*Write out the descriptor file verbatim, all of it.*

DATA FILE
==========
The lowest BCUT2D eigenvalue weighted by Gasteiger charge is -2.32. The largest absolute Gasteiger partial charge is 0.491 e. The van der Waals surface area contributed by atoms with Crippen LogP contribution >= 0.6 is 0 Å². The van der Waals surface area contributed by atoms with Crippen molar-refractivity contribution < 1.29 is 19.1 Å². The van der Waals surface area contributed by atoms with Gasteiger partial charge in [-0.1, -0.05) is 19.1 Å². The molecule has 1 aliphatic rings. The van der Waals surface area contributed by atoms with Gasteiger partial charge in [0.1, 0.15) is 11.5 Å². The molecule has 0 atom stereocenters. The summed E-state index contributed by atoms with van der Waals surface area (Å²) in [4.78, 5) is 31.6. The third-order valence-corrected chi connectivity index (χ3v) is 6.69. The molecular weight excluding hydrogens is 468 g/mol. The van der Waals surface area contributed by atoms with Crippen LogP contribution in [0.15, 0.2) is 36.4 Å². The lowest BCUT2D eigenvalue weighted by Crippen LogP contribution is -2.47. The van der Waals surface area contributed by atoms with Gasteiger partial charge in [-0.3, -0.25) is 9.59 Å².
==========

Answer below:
The lowest BCUT2D eigenvalue weighted by Gasteiger charge is -2.32. The largest absolute Gasteiger partial charge is 0.491 e. The van der Waals surface area contributed by atoms with Crippen LogP contribution >= 0.6 is 0 Å². The van der Waals surface area contributed by atoms with Crippen molar-refractivity contribution < 1.29 is 19.1 Å². The van der Waals surface area contributed by atoms with Gasteiger partial charge in [-0.1, -0.05) is 19.1 Å². The molecule has 1 aliphatic rings. The van der Waals surface area contributed by atoms with Gasteiger partial charge in [0.1, 0.15) is 11.5 Å². The molecule has 0 atom stereocenters. The summed E-state index contributed by atoms with van der Waals surface area (Å²) in [4.78, 5) is 31.6. The third-order valence-corrected chi connectivity index (χ3v) is 6.69. The molecular weight excluding hydrogens is 468 g/mol. The van der Waals surface area contributed by atoms with Crippen LogP contribution in [0.15, 0.2) is 36.4 Å². The lowest BCUT2D eigenvalue weighted by Crippen LogP contribution is -2.47. The van der Waals surface area contributed by atoms with Gasteiger partial charge in [-0.3, -0.25) is 9.59 Å².